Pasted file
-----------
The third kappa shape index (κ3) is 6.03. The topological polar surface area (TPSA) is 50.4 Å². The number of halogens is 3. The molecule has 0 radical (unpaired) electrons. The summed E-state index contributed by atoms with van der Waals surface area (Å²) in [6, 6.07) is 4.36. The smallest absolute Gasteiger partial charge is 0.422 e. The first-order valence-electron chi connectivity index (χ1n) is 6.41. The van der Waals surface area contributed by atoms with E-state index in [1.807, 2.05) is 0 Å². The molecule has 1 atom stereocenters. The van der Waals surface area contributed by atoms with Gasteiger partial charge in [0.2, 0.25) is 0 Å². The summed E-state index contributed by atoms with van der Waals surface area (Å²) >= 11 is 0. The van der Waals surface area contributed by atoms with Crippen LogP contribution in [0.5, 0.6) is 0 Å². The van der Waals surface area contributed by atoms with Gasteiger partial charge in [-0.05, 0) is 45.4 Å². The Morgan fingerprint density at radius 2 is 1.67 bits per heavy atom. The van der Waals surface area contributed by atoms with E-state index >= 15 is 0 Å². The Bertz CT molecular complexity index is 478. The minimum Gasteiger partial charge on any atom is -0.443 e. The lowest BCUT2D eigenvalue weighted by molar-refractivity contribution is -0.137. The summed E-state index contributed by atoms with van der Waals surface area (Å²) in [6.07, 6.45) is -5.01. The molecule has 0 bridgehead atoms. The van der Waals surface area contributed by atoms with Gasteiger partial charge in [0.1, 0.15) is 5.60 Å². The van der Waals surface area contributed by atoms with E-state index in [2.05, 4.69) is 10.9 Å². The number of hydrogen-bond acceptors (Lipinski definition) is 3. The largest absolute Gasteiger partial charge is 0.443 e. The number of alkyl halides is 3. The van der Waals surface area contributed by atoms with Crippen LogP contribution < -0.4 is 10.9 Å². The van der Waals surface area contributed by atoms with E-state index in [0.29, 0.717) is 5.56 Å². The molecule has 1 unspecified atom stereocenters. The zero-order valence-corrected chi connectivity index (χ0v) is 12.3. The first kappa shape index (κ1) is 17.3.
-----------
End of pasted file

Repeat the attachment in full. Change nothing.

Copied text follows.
The third kappa shape index (κ3) is 6.03. The topological polar surface area (TPSA) is 50.4 Å². The number of halogens is 3. The molecule has 0 radical (unpaired) electrons. The summed E-state index contributed by atoms with van der Waals surface area (Å²) in [6, 6.07) is 4.36. The smallest absolute Gasteiger partial charge is 0.422 e. The first-order valence-electron chi connectivity index (χ1n) is 6.41. The van der Waals surface area contributed by atoms with E-state index in [1.807, 2.05) is 0 Å². The molecule has 1 atom stereocenters. The van der Waals surface area contributed by atoms with Gasteiger partial charge in [0.2, 0.25) is 0 Å². The summed E-state index contributed by atoms with van der Waals surface area (Å²) >= 11 is 0. The van der Waals surface area contributed by atoms with Crippen LogP contribution in [0.5, 0.6) is 0 Å². The van der Waals surface area contributed by atoms with Gasteiger partial charge in [-0.05, 0) is 45.4 Å². The Morgan fingerprint density at radius 2 is 1.67 bits per heavy atom. The van der Waals surface area contributed by atoms with E-state index >= 15 is 0 Å². The Bertz CT molecular complexity index is 478. The minimum Gasteiger partial charge on any atom is -0.443 e. The lowest BCUT2D eigenvalue weighted by molar-refractivity contribution is -0.137. The summed E-state index contributed by atoms with van der Waals surface area (Å²) in [6.07, 6.45) is -5.01. The molecule has 0 bridgehead atoms. The van der Waals surface area contributed by atoms with Gasteiger partial charge in [0.1, 0.15) is 5.60 Å². The van der Waals surface area contributed by atoms with E-state index in [2.05, 4.69) is 10.9 Å². The number of hydrogen-bond acceptors (Lipinski definition) is 3. The largest absolute Gasteiger partial charge is 0.443 e. The number of alkyl halides is 3. The van der Waals surface area contributed by atoms with Crippen LogP contribution < -0.4 is 10.9 Å². The van der Waals surface area contributed by atoms with E-state index in [0.29, 0.717) is 5.56 Å². The molecule has 1 unspecified atom stereocenters. The zero-order valence-corrected chi connectivity index (χ0v) is 12.3. The first kappa shape index (κ1) is 17.3.